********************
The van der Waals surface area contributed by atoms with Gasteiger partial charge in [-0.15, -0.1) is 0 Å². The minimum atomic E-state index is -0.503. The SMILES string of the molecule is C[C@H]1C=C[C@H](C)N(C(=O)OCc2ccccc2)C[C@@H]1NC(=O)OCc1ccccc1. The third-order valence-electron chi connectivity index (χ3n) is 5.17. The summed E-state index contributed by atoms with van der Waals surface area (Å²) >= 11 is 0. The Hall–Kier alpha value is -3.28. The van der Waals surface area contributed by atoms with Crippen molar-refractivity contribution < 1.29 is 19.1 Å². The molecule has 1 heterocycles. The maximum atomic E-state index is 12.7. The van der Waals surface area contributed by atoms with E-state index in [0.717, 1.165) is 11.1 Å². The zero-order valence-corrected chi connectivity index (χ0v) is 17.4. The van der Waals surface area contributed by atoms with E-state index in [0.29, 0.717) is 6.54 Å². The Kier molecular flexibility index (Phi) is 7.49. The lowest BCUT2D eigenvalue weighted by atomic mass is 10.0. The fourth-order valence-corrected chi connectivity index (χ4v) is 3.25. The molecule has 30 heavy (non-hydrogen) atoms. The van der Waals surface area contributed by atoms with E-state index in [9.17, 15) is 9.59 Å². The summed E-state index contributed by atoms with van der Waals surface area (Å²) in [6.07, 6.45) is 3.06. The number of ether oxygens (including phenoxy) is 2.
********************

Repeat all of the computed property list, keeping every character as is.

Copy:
The van der Waals surface area contributed by atoms with Gasteiger partial charge in [-0.15, -0.1) is 0 Å². The minimum atomic E-state index is -0.503. The SMILES string of the molecule is C[C@H]1C=C[C@H](C)N(C(=O)OCc2ccccc2)C[C@@H]1NC(=O)OCc1ccccc1. The third-order valence-electron chi connectivity index (χ3n) is 5.17. The summed E-state index contributed by atoms with van der Waals surface area (Å²) >= 11 is 0. The Hall–Kier alpha value is -3.28. The van der Waals surface area contributed by atoms with Crippen molar-refractivity contribution < 1.29 is 19.1 Å². The molecule has 1 heterocycles. The maximum atomic E-state index is 12.7. The van der Waals surface area contributed by atoms with E-state index in [0.717, 1.165) is 11.1 Å². The zero-order valence-corrected chi connectivity index (χ0v) is 17.4. The van der Waals surface area contributed by atoms with E-state index in [0.29, 0.717) is 6.54 Å². The Kier molecular flexibility index (Phi) is 7.49. The lowest BCUT2D eigenvalue weighted by atomic mass is 10.0. The fourth-order valence-corrected chi connectivity index (χ4v) is 3.25. The molecule has 30 heavy (non-hydrogen) atoms. The van der Waals surface area contributed by atoms with E-state index in [9.17, 15) is 9.59 Å². The summed E-state index contributed by atoms with van der Waals surface area (Å²) in [6.07, 6.45) is 3.06. The number of ether oxygens (including phenoxy) is 2.